Oddly, somewhere in the last couple decades, we’ve gone from CLEANLINESS IS NEXT TO GODLINESS to shaming the over-use of antibiotics (which destroy these microbiomes). Now we have a Hand Sanitizer Nation along side weirdos eating pro-biotics to give their gut bacteria little extra treats on the side of their routine meals. For those on seek-and-destroy-all-bacteria missions, the book was sure to point out that if we killed them all, humans might be fine for a year or two, but everything we eat would die, and therefore we would follow not long after.

And yet, we can’t let them take over either. The symbiotic life of microbes and their host is a slippery slope. Microbes that help digest food in your stomach or communicate with your immune system might be detrimental in your small intestine and cause cancer. The microbes in your gut might be detrimental transplanted in my gut.

Maybe, bodily health is a lot like a democracy. We haven’t perfected the voting process yet, and sometimes parties get angry that they don’t completely get their way. There are still mysteries as to why who does or doesn’t vote, that we may never fully understand. The trick is to maintain balance. We can’t nuke the country and start over. Some really smart and important [people] might be lost. (Looking at the beneficial microbes that might very well be extinct due to over use of antibiotics or excessive hygiene regimens.)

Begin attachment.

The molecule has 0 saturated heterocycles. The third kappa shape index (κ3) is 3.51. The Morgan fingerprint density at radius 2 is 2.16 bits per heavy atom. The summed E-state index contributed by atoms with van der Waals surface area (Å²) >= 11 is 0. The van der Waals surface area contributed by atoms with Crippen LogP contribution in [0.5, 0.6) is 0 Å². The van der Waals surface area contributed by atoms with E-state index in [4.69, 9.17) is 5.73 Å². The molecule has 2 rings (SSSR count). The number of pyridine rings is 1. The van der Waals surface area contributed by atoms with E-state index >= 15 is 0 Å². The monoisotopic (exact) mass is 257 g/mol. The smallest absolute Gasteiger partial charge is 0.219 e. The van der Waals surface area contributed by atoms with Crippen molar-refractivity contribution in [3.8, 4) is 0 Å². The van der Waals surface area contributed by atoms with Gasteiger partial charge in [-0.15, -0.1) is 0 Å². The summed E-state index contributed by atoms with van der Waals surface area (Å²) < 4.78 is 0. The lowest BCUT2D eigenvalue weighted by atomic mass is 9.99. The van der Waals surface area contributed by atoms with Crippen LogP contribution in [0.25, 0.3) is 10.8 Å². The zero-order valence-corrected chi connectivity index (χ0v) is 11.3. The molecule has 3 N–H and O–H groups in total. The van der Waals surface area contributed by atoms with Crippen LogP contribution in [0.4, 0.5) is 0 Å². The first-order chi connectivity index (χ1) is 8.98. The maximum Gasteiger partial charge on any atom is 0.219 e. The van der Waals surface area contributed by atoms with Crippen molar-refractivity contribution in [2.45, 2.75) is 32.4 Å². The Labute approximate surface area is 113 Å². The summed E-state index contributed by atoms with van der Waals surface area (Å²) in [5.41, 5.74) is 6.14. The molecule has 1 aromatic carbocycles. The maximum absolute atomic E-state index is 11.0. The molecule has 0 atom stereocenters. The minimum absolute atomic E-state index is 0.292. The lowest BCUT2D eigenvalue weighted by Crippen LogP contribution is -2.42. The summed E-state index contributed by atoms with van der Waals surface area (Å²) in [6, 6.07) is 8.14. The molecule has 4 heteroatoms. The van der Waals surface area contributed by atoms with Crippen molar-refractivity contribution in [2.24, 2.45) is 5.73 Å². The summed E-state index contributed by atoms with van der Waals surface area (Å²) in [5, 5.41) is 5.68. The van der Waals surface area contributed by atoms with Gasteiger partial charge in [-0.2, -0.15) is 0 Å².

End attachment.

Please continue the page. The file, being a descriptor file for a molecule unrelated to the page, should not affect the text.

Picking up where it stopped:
We also can’t assume when some microbes are acting up, that getting rid of them will end the symptoms. It’s just as likely that the behavior of the microbes are a SYMPTOM of some other malfunction. These microbes could be warning us, signalling to our body the alarm sound that our own cells have turned on us.

Sure, sometimes antibiotics save lives. This is undeniable, and antibiotics have never killed anyone (knock on wood?) However, antibiotics *usually* eliminate one problem, only to cause another in a neighboring area.

Okay, so with all that in mind–back to publishing. Here are my multitudes:

I am scared of doing anything on my own. Failure is painful.
I am amped to do everything on my own. What even is pain?
I believe everything is accomplished with a little bit of luck and elbow grease.
I do not believe I am lucky.

I don’t have enough elbow grease.
I know that I may work until I die, and still not achieve what I want.
I believe the work is the pleasure. When I die, I’ll feel I achieved it all.
I am unique.
I am not doing anything that hasn’t been done before
.
I will fail, just like everyone before me.
I will succeed, just like everyone before me.
I will self-publish.
I will accept an offer from the right agent.
I will keep writing.

Maybe harmony isn’t a silent room but just giving all the parts a turn at the microphone. Maybe I need all of these thoughts. Killing one of these thoughts is not the answer. I need to be aware of inevitable failure just as much as I need to be aware of inevitable success. All parts are tugging and pulling me in a very specific direction and behind all of these thoughts are small wants and desires that I may never understand. My only choice is to trust them, collectively. And continue writing. What about you?